Sunday, February 05, 2023

Sunday Morning Bonus Pulp: G-Men, October 1935

I’ve read quite a few Dan Fowler novels by various authors over the years, but “Snatch!” goes back to the series’ origin, appearing in the very first issue of the pulp G-MEN, cover-dated October 1935. Dan Fowler is an agent of the Division of Investigation, a name still used by author George Fielding Eliot even though the DOI’s name was changed officially to the Federal Bureau of Investigation in July of that same year. It’s likely Eliot wrote the story before that name change went into effect.

But that’s just a minor point of interest and doesn’t really matter. Although he’s never referred to by name, the chief of the DOI is clearly J. Edgar Hoover, and he assigns Fowler and his sidekick, Agent Larry Kendal, to break up the notorious Gray Gang and bring its leader Ray Norshire, the top name on the Most Wanted list, to justice. Norshire and his gang have been robbing banks all over the Midwest, and they’ve just gone into the kidnapping racket as well, having abducted the infant daughter of a bank president. Fowler gets the assignment because he’s from one of those Midwest states (Eliot doesn’t specify which one) and his father is still a county sheriff there.

Fowler and Kendal take off for the Midwest, and when they reach Fowler’s hometown, he meets up with an old flame, telephone operator Sally Vane, whose father is also a lawman, a detective on the local police force. But Fowler soon becomes suspicious that the elder Vane may be mixed up with the Gray Gang, an unexpected and unwanted complication.

Despite the title, the kidnapping angle of this novel is wrapped up in the first half of the yarn, and the rest of it is devoted to running down Ray Norshire and his minions and uncovering the real mastermind behind the gang. (The mastermind’s identity won’t come as much of a surprise to regular pulp readers.) It’s a fast-moving blend of investigative procedure and wild shootouts, chases, captures, and escapes. Given everything that’s gone before, the ending maybe isn’t as dramatic as it could have been, but it’s still satisfying.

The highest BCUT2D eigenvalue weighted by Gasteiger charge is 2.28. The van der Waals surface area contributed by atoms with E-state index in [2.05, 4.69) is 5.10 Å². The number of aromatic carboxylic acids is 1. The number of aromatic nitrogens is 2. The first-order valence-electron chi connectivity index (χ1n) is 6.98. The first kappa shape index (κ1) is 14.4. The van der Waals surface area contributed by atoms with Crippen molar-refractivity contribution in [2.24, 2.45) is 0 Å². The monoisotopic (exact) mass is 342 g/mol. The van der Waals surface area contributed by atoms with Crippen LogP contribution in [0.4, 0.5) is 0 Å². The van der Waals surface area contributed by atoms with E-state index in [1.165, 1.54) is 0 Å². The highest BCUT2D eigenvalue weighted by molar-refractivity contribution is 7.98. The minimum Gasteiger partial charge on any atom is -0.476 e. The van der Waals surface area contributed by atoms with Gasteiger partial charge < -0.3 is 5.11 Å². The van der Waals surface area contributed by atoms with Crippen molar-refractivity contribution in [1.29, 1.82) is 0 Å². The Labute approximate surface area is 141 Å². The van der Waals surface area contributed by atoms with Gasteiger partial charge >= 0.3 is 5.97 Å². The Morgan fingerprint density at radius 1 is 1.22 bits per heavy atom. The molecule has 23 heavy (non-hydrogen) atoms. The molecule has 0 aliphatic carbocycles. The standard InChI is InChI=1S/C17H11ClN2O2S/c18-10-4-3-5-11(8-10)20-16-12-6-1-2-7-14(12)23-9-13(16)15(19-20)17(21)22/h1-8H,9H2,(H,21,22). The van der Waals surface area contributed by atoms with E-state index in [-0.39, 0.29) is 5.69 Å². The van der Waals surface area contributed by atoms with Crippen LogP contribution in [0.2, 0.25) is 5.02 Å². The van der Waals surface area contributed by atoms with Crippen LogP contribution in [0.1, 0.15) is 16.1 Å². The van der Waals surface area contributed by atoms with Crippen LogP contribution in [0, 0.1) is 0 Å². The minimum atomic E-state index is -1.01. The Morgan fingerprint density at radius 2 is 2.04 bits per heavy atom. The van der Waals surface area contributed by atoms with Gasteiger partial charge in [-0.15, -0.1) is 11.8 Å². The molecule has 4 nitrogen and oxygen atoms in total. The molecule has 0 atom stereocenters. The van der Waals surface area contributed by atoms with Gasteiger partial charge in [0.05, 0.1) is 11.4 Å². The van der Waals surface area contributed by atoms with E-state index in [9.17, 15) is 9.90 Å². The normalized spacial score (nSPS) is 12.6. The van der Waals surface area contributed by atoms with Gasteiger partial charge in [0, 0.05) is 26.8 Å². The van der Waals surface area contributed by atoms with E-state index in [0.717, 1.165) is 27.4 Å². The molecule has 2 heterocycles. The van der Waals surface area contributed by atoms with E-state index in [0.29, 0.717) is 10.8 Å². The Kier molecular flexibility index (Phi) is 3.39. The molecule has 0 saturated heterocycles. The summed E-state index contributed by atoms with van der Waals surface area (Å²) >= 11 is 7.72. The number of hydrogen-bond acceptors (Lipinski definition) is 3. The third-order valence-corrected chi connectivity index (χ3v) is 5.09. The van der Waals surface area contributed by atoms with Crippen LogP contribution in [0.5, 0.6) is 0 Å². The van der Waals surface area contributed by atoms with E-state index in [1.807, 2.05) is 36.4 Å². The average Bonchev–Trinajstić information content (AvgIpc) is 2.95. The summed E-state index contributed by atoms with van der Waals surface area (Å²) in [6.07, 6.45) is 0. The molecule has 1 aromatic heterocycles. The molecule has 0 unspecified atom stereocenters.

It's been quite a while since I read anything by George Fielding Eliot, a prolific contributor to the detective, adventure, and war pulps, but for some reason, I had it in mind that his writing was a little stodgy. Not so in this story, anyway. At times it reminded me a little of Norvell Page’s crazed, over-the-top Spider novels. Which is a good thing, mind you. Now I’m eager to read more by Eliot. After the pulp era, he went on to a career writing military and historical non-fiction, so maybe that’s where I got the idea. I’m glad to be proven wrong.

It's also interesting to see the first appearance of Sally Vane, who is Fowler’s long-running romantic interest in the series and an FBI agent. I didn’t know she started out working as something else.

I read an e-book reprint of the lead novel and don’t own the original pulp, but the three backup stories are by Howard R. Marsh, Westmoreland Grey, and none other than an old favorite of mine, Leslie Scott writing under his A. Leslie pseudonym. Scott is best remembered as a Western writer, of course, but he wrote in other genres as well.

With “Snatch!”, the Dan Fowler series gets off to a great start. I’ll be reading more of them in the near future. (As I may have mentioned, I’ll be writing a Dan Fowler story for an anthology later this year, so I’m trying to get in as much of the proper mindset as possible.)

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